News National China suspends barley imports from Australian giant after ‘pests’ found
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China suspends barley imports from Australian giant after ‘pests’ found

Barley imports into China from Australian firm CBH Grain PTY Ltd have been suspended after quarantine pests were found, China's customs administration says. Photo: TND
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China customs has suspended barley imports from Australian firm CBH Grain Pty Ltd in the latest trade blow amid ongoing tensions between the two nations.

The decision was made after quarantine pests were found in barley exports from the company multiple times, China’s General Administration of Customs said on Tuesday.

The move came after China levied hefty tariffs on Australian barley cargoes and launched probes into Australian wine imports, amid worsening relations between Beijing and Canberra.

China in May imposed anti-dumping and anti-subsidy duties totalling 80.5 per cent on Australian barley imports, effectively halting a billion-dollar trade.

Beijing also retracted CBH’s registration qualification for barley exports to China, according to the government notice.

CBH Grain Pty Ltd, which is based in Western Australia and is the nation’s top grans exporter, confirmed it was notified by the Australian government it had been stopped from exporting barley to China, effective September 1.

The barley cooperative said it was “extremely disappointed” by the decision by China’s General Administration of Customs (GACC).

It was announced on China Customs’ official WeChat account on Tuesday after it said quarantine pests were found in its barley exports multiple times.

“In recent months, CBH was advised by the Australian government that GACC had notified them that several CBH barley cargoes, that had already been discharged in China, did not meet phytosanitary requirements,” the cooperative said in a statement to its 3,900 growers.

“CBH has not found any evidence to support these claims.

“The cargoes were all retested and it was confirmed that all cargoes met Australian government phytosanitary export requirements.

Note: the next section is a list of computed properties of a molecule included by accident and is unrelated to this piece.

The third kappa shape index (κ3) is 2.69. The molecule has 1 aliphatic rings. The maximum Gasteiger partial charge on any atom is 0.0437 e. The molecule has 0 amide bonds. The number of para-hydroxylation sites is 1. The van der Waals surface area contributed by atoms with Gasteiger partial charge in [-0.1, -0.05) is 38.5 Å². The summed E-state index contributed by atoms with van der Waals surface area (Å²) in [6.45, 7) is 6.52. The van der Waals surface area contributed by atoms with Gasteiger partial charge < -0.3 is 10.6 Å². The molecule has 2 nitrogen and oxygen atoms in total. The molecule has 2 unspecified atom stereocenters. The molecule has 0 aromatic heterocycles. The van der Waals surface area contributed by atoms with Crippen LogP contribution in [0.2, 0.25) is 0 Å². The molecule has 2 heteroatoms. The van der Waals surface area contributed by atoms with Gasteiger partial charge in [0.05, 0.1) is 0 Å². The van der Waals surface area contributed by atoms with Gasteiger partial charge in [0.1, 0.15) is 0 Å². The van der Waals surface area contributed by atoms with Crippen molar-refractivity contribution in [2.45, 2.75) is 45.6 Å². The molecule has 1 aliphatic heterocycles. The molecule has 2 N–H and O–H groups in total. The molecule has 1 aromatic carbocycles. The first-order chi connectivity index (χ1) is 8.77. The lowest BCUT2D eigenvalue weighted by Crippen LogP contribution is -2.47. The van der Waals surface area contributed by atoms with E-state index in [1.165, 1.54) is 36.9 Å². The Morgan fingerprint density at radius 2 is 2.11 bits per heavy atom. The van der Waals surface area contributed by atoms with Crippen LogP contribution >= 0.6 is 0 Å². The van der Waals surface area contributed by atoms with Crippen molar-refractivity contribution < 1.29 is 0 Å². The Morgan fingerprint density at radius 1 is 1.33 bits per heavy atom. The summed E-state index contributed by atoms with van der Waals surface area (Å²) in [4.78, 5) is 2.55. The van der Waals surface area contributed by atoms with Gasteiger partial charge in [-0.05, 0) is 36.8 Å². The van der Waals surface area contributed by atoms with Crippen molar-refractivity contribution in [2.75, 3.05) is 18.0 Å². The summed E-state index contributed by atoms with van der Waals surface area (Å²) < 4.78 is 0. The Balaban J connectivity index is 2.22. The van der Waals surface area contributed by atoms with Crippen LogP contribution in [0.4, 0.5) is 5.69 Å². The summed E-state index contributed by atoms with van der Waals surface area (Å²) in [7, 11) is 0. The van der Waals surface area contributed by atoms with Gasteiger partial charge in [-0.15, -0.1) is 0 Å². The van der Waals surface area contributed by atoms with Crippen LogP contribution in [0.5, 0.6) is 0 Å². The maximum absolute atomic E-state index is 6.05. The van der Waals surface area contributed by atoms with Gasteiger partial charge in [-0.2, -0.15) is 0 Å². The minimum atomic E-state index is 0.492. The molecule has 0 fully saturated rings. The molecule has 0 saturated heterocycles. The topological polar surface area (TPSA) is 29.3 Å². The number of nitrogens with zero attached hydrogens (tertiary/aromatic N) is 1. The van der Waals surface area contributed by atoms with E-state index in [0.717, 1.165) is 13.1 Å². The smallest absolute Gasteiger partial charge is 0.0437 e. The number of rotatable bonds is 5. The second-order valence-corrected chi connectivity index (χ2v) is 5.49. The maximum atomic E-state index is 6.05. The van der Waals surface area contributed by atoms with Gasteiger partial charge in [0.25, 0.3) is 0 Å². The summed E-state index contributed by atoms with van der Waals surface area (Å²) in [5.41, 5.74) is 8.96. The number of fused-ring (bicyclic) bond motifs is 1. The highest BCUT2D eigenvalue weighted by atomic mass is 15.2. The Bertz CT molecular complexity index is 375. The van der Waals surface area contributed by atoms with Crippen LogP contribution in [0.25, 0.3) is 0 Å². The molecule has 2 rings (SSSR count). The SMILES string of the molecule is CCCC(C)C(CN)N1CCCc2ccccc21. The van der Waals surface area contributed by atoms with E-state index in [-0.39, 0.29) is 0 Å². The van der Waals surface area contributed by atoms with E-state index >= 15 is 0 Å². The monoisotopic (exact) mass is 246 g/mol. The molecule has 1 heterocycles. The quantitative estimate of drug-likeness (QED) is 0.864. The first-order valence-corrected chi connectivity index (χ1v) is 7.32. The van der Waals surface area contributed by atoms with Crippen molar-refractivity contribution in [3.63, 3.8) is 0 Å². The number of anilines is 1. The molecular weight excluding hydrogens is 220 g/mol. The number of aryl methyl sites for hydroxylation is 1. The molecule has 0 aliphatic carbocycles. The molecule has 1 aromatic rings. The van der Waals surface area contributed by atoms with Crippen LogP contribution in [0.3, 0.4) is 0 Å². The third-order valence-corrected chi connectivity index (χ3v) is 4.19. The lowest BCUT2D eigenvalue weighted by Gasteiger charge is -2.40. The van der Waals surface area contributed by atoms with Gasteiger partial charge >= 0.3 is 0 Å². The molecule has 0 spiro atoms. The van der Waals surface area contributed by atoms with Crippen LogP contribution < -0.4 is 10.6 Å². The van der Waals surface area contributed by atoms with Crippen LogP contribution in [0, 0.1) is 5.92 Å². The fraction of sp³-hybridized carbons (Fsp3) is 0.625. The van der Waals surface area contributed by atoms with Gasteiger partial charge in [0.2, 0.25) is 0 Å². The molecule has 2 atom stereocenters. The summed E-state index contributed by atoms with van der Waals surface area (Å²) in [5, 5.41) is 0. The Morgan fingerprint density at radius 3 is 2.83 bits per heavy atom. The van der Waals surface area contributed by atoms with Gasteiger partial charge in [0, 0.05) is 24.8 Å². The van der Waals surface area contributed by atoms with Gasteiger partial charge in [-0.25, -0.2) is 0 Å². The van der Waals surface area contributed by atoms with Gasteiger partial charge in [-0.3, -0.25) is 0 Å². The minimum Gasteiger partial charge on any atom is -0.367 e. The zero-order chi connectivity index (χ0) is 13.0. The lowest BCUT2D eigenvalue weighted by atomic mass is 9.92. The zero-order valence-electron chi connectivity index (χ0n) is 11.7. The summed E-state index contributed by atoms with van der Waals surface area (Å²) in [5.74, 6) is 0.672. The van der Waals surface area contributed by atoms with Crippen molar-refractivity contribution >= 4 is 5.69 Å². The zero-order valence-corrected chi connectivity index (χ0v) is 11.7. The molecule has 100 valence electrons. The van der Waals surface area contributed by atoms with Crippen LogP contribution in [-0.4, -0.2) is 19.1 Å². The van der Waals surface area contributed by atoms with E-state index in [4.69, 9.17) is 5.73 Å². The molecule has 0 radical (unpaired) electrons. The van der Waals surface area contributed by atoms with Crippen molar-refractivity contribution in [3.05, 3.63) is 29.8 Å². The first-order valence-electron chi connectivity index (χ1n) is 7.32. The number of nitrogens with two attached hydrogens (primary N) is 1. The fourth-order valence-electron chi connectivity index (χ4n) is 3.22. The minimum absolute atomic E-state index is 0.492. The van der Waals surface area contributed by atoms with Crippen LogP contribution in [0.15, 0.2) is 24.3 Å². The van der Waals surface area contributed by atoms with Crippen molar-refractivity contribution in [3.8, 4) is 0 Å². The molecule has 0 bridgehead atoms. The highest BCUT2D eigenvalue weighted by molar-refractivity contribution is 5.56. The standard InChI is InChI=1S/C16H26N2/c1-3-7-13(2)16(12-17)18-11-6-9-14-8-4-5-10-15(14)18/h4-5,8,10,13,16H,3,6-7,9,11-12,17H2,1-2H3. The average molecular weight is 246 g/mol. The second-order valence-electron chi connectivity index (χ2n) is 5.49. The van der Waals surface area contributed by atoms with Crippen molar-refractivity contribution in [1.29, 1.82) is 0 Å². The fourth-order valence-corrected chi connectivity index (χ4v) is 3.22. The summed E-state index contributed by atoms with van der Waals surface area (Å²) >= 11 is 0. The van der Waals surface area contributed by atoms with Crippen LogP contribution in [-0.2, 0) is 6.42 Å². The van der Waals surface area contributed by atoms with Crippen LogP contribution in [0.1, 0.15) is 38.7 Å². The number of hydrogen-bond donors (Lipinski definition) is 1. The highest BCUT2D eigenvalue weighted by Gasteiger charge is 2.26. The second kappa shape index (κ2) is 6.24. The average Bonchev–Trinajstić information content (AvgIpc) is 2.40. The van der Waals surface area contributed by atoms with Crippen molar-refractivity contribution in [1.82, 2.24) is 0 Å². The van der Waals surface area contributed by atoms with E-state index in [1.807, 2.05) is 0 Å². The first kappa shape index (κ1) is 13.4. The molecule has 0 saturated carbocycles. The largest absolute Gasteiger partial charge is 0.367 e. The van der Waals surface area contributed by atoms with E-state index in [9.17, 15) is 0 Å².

“CBH is therefore extremely disappointed the suspension has been put in place and will continue to work with the Australian government to challenge the suspension.”

CBH said the government was notified of China’s decision on Monday and it was advised on Tuesday.

The move comes after China levied hefty tariffs on Australian barley cargoes and launched probes into Australian wine imports, amid worsening relations between Beijing and Canberra.

China in May imposed anti-dumping and anti-subsidy duties totalling 80.5 per cent on Australian barley imports, effectively halting a billion-dollar trade.

China has also retracted CBH’s registration qualification for barley exports to China, according to the GACC notice.

Although Beijing’s move to suspend barley imports from CBH did not essentially affect trade, it shows that the relation between the two countries is not easing, traders in China told Reuters.

“Impact of removing it (CBH) is limited as we couldn’t bring in Australian barley already (due to the tariffs,),” a China-based grains trader said.

“But it is a signal, showing that Australian firms will be in an unfavourable situation. People will be rather cautious when buying Australian goods now,” said the trader, who declined to be named as he was not authorised to talk to the media.

Though Beijing’s move to suspend barley imports from CBH did not essentially affect trade, it shows that the relationship between the two countries is not easing, traders said.

“Impact of removing it (CBH) is limited as we couldn’t bring in Australian barley already (due to the tariffs,)” said a China-based grains trader.

“But it is a signal, showing that Australian firms will be in unfavourable situation. People will be rather cautious when buying Australian goods now,” said the trader, who declined to be named as he was not authorised to talk to the media.

-with AAP

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